In light of this half-a-decade milestone, we wanted to talk to a few of our biggest supporters: Ed Van Deman ’69, Jay Hurt ‘88, and Liz Brigham ‘04, our W. Spencer Mitchem Director of Innovation and Entrepreneurship at the Hurt Hub, to reflect upon the evolution of the Hurt Hub over the last five years. And after sitting down to talk with them, it’s clear that the Hurt Hub is well on its way to redefining Liberal Arts education in the 21st century.
Ed Van Deman graduated from Davidson in 1969, and didn’t step foot back in Davidson for 45 years. Though he was away, Ed said “I never stopped thinking about Davidson.” As an economics major, Ed felt that there was never a space for economics majors to gather, compared to the labs for chemistry majors or the library for humanities majors. However, when President Carol Quillen’s idea for a space encouraging innovation and entrepreneurship near Davidson’s campus came about, it all changed. Ed thought, “This is an opportunity to redefine Liberal Arts education in the 21st century. We can’t live in the 19th and 20th century – Davidson’s got to do this.”
“There’s Leadership and Service but it doesn’t just happen. Davidson clearly knows how to take young people and help them develop themselves in their careers, but bringing new ideas and combining all of those things and pursuing missions and making the world a better place – that’s liberal arts and that’s leadership and service.”
Jay Hurt pointed out how our building, converted from an old-textile mill into a center for innovation and entrepreneurship, is really the perfect symbol for not only how North Carolina is changing, but how Davidson’s focus on technology is changing. Looking back, he is in awe at the past five years and the ways he has seen the Hurt Hub change Davidson’s campus for the better. There’s no entrepreneurship without innovation and in Jay’s words, “innovation is identifying a problem and finding a way to make it better.” Encouraging our students and coworkers to use innovation to fuel entrepreneurship is just the tip of the iceberg for us at the Hurt Hub.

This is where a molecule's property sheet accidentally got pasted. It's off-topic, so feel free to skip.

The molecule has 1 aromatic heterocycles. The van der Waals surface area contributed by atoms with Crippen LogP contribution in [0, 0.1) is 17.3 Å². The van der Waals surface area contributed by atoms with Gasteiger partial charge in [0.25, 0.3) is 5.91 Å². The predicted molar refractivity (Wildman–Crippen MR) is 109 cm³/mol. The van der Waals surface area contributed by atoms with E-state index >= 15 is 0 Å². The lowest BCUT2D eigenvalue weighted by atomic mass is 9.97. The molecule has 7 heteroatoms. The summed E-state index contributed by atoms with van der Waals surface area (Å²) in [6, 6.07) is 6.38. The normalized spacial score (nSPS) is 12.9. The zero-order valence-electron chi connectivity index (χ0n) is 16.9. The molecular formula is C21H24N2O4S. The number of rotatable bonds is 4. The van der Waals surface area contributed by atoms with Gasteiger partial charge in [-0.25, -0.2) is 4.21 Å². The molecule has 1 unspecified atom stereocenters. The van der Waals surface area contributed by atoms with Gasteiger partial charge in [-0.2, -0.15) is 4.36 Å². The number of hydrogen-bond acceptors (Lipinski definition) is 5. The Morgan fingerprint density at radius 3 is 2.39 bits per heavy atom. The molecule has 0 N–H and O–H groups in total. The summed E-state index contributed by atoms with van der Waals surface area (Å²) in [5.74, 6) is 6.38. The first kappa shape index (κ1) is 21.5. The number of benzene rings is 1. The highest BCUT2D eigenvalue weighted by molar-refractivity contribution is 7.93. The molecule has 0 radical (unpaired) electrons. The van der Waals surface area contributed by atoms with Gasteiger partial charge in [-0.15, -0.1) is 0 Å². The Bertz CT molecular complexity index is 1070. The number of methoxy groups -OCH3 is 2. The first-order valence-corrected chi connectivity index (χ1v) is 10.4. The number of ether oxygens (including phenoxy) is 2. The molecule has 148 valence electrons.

Similar to Ed, Liz Brigham returned to her alma mater in 2020, saying that it was like she “never really left.” Focusing on its purpose, Liz remarked on how the Hurt Hub’s mission has remained unchanged in its vision and goals. Since its launch in 2018, the Hurt Hub has vowed to unite the Davidson College campus and community, while simultaneously providing opportunities to catalyze solutions for critical problems.
When Liz began, at the height of the pandemic, she and the Hurt Hub team were able to refine the Hurt Hub’s values of freedom, integrity, and inclusion. During this time, Liz and the team conducted over 150 interviews with a variety of faculty, students, and coworking members in order to gain increased insight into the Hurt Hub’s audience and their needs, as well as how to more effectively serve them. Through this, the Hurt Hub birthed its core of developing “access and exposure to innovation and entrepreneurship for all,” dismantling actual or perceived barriers to the Hurt Hub’s endless opportunities, such as mentorship, access to capital, and educational programming.
Both Ed and Jay are focused on what’s in store for the Hurt Hub. For Jay, these are things he calls BHAG – Big Hairy Audacious Goals. From expanding the Hurt Hub’s physical space, to completely honing in on creating and funding functional and profitable businesses at a level of intensity yet to be seen on a college campus. “We’re not exactly there yet – but the way we get there is to have quality programming with excellent staff and mentors, and I think we’re doing that right now.”
I concluded my interview with Liz by asking her one final question: what is one thing you wish more people knew about the Hurt Hub? Liz offered two excellent answers – first, are the bountiful opportunities open to Davidson students, namely the Try-It fund, which grants Davidson students the ability to follow their passions through an original idea or concept. These funds allow students the ability to learn the inner workings of the design process. The second element she touched upon is working as a Gig-Hub Consultant. These “gigs” offer students a real-world and paid experience with coworkers at the Hurt Hub and startups all over the world. “Maybe you don’t have the idea burning in the back of your brain quite yet, but come and experience the buffet of options.” Davidson students have the chance to expose themselves to all different types of businesses, while also gaining skills and mentors. These golden opportunities allow for a plethora of growth and innovation, unique to the Hurt Hub community.
These past few years have been full of highs and we can’t wait to see what comes from the next 5,10, and 50 years of life at the Hurt Hub@Davidson.
We hope that learning more about our journey inspires you to get involved and consider making a gift that directly supports economic mobility and development in our community. Thank you, and we look forward to continuing to have fun making the impossible possible with you!
Photos courtesy of Davidson College, Davidson Photo Shelter, and Chris Record.